In summary, this research provides a framework to measure and estimate the impacts of policy uncertainty on firm decisions and finds it has strong effects in the context of international trade . Large-scale trade reforms provide a rich source of data on policy that varies over time, countries, and products, and can be used to establish a causal link between trade policy uncertainty and firm decisions. More broadly, some of the methodological insights and evidence from this recent research may be useful in understanding how uncertainty in other policy instruments (e.g. domestic taxes) and other settings (e.g. the potential exit of Greece or the UK from the EU) can reduce economic activity and welfare.

References

Auer, R A and A M Fischer (2010), “The effect of low-wage import competition on US inflationary pressure”, Journal of Monetary Economics 57(4): 491–503.

Autor, D, D Dorn, and G Hanson (Forthcoming), “The China Syndrome: Local Labor Market Effects of Import Competition in the US”, The American Economic Review.

Bagwell, K and R Staiger (1999), “An Economic Theory of GATT”, The American Economic Review 89(1): 215–248.

Baker, S, N Bloom, and S Davis (2012), “Has Economic Policy Uncertainty Hampered the Recovery?”, Becker Friedman Institute for Research in Economics Working Paper 2012-003.

Baldwin, R and P Krugman (1989), “Persistent Trade Effects of Large Exchange Rate Shocks”, Quarterly Journal of Economics 104(4): 635–654.

Bernanke, B S (1983), “Irreversibility, Uncertainty, and Cyclical Investment”, Quarterly Journal of Economics 98(1): 85–106.

Bloom, N (2009), “The Impact of Uncertainty Shocks”, Econometrica 77(3): 623–685.

Bloom, N, S Bond, and J V Reenen (2007), “Uncertainty and Investment Dynamics”, Review of Economic Studies 74(2): 391–415.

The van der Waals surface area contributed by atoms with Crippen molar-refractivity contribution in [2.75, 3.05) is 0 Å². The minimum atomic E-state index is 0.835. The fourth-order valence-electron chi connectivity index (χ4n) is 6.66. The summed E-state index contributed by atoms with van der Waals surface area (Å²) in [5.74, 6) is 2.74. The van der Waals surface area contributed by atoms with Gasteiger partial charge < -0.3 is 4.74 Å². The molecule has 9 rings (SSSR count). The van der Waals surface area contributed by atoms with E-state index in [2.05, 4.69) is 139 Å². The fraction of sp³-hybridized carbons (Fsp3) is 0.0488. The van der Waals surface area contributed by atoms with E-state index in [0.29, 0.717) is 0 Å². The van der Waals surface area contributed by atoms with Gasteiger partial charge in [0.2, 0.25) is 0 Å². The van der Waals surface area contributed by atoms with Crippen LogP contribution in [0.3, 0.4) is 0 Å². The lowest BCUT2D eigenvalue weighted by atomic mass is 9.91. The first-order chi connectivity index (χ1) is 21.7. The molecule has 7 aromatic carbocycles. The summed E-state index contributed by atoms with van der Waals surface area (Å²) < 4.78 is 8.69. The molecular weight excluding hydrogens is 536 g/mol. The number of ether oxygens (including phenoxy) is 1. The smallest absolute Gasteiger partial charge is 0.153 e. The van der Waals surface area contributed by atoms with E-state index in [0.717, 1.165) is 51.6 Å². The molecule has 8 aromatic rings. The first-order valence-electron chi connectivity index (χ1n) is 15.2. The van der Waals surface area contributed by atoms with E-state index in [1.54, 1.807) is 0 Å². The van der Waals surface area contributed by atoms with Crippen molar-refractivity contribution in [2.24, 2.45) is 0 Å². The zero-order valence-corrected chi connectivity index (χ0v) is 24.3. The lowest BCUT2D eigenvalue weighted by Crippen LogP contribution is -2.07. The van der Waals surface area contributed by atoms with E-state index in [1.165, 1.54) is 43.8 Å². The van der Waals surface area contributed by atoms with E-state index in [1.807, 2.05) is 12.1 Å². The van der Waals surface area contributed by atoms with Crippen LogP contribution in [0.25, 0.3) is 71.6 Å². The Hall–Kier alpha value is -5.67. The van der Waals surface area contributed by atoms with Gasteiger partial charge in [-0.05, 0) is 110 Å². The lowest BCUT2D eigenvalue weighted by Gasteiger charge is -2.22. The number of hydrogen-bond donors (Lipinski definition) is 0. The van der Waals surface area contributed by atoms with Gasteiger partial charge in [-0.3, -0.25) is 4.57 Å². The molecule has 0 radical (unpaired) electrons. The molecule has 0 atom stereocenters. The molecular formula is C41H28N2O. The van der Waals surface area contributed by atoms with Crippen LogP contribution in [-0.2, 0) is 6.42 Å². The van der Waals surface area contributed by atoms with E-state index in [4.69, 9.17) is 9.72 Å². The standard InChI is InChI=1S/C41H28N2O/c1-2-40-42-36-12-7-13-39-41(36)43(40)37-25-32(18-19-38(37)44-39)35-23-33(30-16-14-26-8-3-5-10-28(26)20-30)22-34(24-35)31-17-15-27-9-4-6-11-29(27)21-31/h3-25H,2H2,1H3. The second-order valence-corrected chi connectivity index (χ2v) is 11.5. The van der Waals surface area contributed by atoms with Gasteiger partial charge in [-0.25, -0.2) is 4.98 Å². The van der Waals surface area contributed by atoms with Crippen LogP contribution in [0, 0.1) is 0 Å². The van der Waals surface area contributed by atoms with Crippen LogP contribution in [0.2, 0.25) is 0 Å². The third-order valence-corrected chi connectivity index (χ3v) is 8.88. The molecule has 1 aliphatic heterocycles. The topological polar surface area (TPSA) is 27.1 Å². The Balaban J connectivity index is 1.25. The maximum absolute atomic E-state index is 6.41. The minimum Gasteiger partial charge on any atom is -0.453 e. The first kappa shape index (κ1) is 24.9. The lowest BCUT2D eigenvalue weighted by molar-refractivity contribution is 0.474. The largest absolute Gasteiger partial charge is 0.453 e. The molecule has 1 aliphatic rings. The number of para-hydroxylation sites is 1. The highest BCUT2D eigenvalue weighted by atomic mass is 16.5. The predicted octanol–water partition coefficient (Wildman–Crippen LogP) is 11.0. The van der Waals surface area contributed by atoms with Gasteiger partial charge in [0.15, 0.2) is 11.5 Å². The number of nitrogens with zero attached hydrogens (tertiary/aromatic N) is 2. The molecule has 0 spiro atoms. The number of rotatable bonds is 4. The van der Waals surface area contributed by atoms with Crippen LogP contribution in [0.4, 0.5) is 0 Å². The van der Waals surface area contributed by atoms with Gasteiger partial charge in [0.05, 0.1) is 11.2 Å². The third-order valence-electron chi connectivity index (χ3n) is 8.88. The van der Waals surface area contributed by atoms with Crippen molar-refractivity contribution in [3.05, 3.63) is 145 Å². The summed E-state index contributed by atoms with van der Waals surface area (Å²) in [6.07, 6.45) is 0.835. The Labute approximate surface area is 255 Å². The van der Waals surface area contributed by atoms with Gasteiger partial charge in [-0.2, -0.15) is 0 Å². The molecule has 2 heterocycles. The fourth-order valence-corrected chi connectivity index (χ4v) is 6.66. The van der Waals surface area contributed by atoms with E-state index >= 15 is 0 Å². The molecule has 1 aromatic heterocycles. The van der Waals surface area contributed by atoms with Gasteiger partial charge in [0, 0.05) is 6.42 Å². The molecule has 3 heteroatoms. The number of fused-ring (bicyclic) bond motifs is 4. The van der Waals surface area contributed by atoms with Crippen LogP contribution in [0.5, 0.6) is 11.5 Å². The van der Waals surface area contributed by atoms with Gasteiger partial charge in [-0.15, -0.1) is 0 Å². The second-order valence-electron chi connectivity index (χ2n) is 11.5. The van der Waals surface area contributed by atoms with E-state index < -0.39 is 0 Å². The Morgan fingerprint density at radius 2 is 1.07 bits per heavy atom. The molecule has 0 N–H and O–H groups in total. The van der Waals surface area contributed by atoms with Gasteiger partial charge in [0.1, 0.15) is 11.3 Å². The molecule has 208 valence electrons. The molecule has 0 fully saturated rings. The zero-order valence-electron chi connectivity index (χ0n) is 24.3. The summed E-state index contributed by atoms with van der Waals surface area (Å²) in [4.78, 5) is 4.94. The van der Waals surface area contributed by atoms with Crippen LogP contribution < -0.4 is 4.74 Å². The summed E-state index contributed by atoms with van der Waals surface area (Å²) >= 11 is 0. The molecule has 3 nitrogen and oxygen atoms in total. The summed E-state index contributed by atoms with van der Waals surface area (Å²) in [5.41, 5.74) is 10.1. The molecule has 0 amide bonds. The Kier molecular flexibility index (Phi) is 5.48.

Dixit, A K (1989), “Entry and exit decisions under uncertainty”, Journal of Political Economy 97(3): 620–638.

Handley, K (2012), “Exporting under Trade Policy Uncertainty: Theory and Evidence”, University of Michigan Working Paper. 

Handley, K and N Limão (2012), “Policy Uncertainty, Trade and Welfare: Theory and Evidence for China and the US”, CEPR Discussion Paper 9615.

Handley, K and N Limão (2012), “Trade and Investment under Policy Uncertainty: Theory and Firm Evidence”, CEPR Discussion Paper 8798.

Limão, N and G Maggi (2013), “Uncertainty and Trade Agreements”, CEPR Discussion Paper 9301.

Pierce, J R and P K Schott (2012), “The Surprisingly Swift Decline of US Manufacturing Employment”, NBER Working Paper 18655.

Rodrik, D (1991), “Policy Uncertainty And Private Investment In Developing Countries”, Journal of Development Economics 36(2): 229–242.

Rose, A K (2004), “Do We Really Know That the WTO Increases Trade?”, The American Economic Review 94(1): 98–114.

Subramanian, A and S-J Wei (2007), “The WTO promotes trade, strongly but unevenly”, Journal of International Economics 72(1): 151–175.


1  Baker et al. (2012) construct such an index and find it is useful in predicting aggregate declines in output and employment.

2 Bagwell and Staiger (1999) provide a theory of how the GATT/WTO functions to internalise the terms-of-trade effect imposed by tariffs. Limão and Maggi (2013) broaden this work to include gains from reducing uncertainty.

3 Auer and Fischer (2010), Autor et al. (Forthcoming) and Pierce and Schott (2012).

4 “Minister urges USA to abandon trade status reviews”, Xinhua news agency, 5 October 1997, FE/D3044/G.

5 China Most-Favored-Nation Status, “Hearing before the Committee on Finance”, US Senate, 6 June 1996, p. 97.

6 The president was required to determine whether the terms of China’s WTO accession satisfied its obligations under the Act. Otherwise the US could opt out of providing most-favoured nation status to China under Article XIII of the WTO – a right it had exercised with respect to other members of the WTO.

7 “China–US trade volume increases 32 times in 23 years – Xinhua reports”, BBC Summary of World Broadcasts, 18 February 2002.

8 For details on the identification approach and the extensive robustness tests, see Handley and Limão (2013).

Topics: International trade
Tags: China, Eurozone crisis, Great Recession, trade, uncertainty, US, WTO

Assistant Professor of Business Economics and Public Policy at the Ross School of Business, University of Michigan

Associate Professor in the Economics Department, University of Maryland; Research Fellow at CEPR, NBER and Kiel Institute for the World Economy